The Albanese Government yesterday passed amendments in Parliament to the Biosecurity Act 2015, allowing the government to react swiftly to biosecurity threats.
The amendments also increase the penalties for those people caught intentionally doing the wrong thing, to the highest penalty seen in Australia for an infringement notice for an individual under the Biosecurity Act.
Minister for Agriculture, Fisheries and Forestry Murray Watt said the changes ensure Australia can adapt and respond to evolving risks and meet the challenges of the next decade and beyond.
“Biosecurity threats are increasing due to a rise in the volume and complexity of trade, the effects of climate change and the ever-increasing worldwide spread of pests and diseases,”
Minister Watt said.
“The new measures will strengthen Australia’s biosecurity system, helping to protect our $70.3 billion agricultural export industries, protect 1.6 million jobs across the agriculture supply chain, and protect our way of life.
“Biosecurity risks can present in many ways at our ports, mail centres, airports and northern coastline.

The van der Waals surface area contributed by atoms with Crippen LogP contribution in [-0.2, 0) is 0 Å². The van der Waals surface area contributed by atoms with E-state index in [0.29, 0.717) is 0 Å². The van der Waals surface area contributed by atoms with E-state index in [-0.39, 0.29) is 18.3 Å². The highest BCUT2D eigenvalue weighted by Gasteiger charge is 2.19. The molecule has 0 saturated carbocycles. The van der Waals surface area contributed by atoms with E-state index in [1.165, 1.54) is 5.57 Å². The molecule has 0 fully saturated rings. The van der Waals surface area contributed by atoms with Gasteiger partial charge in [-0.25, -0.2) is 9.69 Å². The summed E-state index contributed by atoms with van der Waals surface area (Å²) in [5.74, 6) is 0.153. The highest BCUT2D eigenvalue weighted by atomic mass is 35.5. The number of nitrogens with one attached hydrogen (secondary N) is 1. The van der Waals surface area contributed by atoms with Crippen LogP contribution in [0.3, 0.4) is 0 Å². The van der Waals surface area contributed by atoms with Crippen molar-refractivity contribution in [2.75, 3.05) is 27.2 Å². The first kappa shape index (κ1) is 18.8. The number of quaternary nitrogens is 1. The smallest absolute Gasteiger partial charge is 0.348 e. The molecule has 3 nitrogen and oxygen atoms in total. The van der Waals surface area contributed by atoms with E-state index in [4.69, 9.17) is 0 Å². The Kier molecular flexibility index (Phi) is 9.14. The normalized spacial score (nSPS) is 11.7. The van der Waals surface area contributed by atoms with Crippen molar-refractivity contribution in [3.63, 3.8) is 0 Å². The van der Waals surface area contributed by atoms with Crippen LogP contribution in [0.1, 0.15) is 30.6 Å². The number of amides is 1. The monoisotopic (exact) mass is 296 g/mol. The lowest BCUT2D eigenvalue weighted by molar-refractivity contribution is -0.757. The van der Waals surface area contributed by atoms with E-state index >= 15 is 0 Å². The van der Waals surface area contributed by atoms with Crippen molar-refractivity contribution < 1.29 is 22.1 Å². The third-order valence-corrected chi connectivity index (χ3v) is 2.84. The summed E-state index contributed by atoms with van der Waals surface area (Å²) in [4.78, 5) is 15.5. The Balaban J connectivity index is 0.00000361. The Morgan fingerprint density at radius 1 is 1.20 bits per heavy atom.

“In the case of foot and mouth disease, risks can even include the clothing and footwear of travellers.
“Early identification and assessment of such risks remains fundamental to a responsive and effective biosecurity system.
“The measures will also be used to target and respond to future threats which could potentially include lumpy skin disease, African swine fever or Xylella.”
Minister Watt said the amendments will also increase a range of penalties for behaviour that results in unacceptable risks of diseases and pests entering and establishing in Australia.
“Under the previous penalties scheme, individuals who attempted to conceal high risk goods, including within their luggage were subject to the same penalties as individuals who conducted less serious behaviour.
“This may include actions such as sewing goods into the lining of their suitcase or placing goods within a container with incorrect markings or labels.
“People who jeopardise Australia’s biosecurity system by failing to comply with these new requirements will face civil penalties of up to 1,200 penalty units, or $266,400.
“If hit with an infringement notice, they will have to pay $4,440 – nearly $2000 more than previously issued.
“The amendments will also help us implement important lessons we have learned from the COVID-19 pandemic by expanding pre-arrival reporting requirements, to ensure our biosecurity officers have accurate information to assess the biosecurity risk associated with the arrival of vessels and aircraft.
“Operators and persons in charge of these aircrafts and vessels who do not comply with the requirements will be subject to tougher sanctions of up to $222,000 for an individual or $1.1 million for corporate bodies, to better reflect the seriousness of these crimes.
“This government will not tolerate behaviour that jeopardises Australia’s agricultural industries, our food supply chain, and our unique way of life.”